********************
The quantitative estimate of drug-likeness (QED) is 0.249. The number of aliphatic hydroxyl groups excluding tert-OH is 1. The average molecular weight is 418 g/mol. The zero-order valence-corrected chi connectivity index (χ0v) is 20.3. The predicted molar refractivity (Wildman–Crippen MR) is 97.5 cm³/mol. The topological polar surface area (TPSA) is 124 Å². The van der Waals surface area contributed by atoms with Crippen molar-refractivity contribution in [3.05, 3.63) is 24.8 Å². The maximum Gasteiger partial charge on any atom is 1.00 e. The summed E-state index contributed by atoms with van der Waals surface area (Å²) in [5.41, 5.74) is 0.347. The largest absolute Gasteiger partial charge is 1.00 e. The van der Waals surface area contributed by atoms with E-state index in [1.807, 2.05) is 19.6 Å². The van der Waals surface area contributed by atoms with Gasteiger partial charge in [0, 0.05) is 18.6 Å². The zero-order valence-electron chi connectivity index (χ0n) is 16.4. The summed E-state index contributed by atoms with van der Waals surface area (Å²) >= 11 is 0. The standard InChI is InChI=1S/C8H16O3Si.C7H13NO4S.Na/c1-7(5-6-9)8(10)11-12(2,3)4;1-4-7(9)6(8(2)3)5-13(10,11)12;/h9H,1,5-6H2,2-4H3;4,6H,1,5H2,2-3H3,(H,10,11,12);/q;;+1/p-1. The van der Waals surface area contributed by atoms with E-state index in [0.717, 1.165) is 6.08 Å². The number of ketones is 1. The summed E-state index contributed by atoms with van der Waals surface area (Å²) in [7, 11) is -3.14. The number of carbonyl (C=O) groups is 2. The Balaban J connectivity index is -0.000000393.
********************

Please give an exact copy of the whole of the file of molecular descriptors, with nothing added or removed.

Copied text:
The quantitative estimate of drug-likeness (QED) is 0.249. The number of aliphatic hydroxyl groups excluding tert-OH is 1. The average molecular weight is 418 g/mol. The zero-order valence-corrected chi connectivity index (χ0v) is 20.3. The predicted molar refractivity (Wildman–Crippen MR) is 97.5 cm³/mol. The topological polar surface area (TPSA) is 124 Å². The van der Waals surface area contributed by atoms with Crippen molar-refractivity contribution in [3.05, 3.63) is 24.8 Å². The maximum Gasteiger partial charge on any atom is 1.00 e. The summed E-state index contributed by atoms with van der Waals surface area (Å²) in [5.41, 5.74) is 0.347. The largest absolute Gasteiger partial charge is 1.00 e. The van der Waals surface area contributed by atoms with E-state index in [1.807, 2.05) is 19.6 Å². The van der Waals surface area contributed by atoms with Gasteiger partial charge in [0, 0.05) is 18.6 Å². The zero-order valence-electron chi connectivity index (χ0n) is 16.4. The summed E-state index contributed by atoms with van der Waals surface area (Å²) >= 11 is 0. The standard InChI is InChI=1S/C8H16O3Si.C7H13NO4S.Na/c1-7(5-6-9)8(10)11-12(2,3)4;1-4-7(9)6(8(2)3)5-13(10,11)12;/h9H,1,5-6H2,2-4H3;4,6H,1,5H2,2-3H3,(H,10,11,12);/q;;+1/p-1. The van der Waals surface area contributed by atoms with E-state index in [0.717, 1.165) is 6.08 Å². The number of ketones is 1. The summed E-state index contributed by atoms with van der Waals surface area (Å²) in [7, 11) is -3.14. The number of carbonyl (C=O) groups is 2. The Balaban J connectivity index is -0.000000393.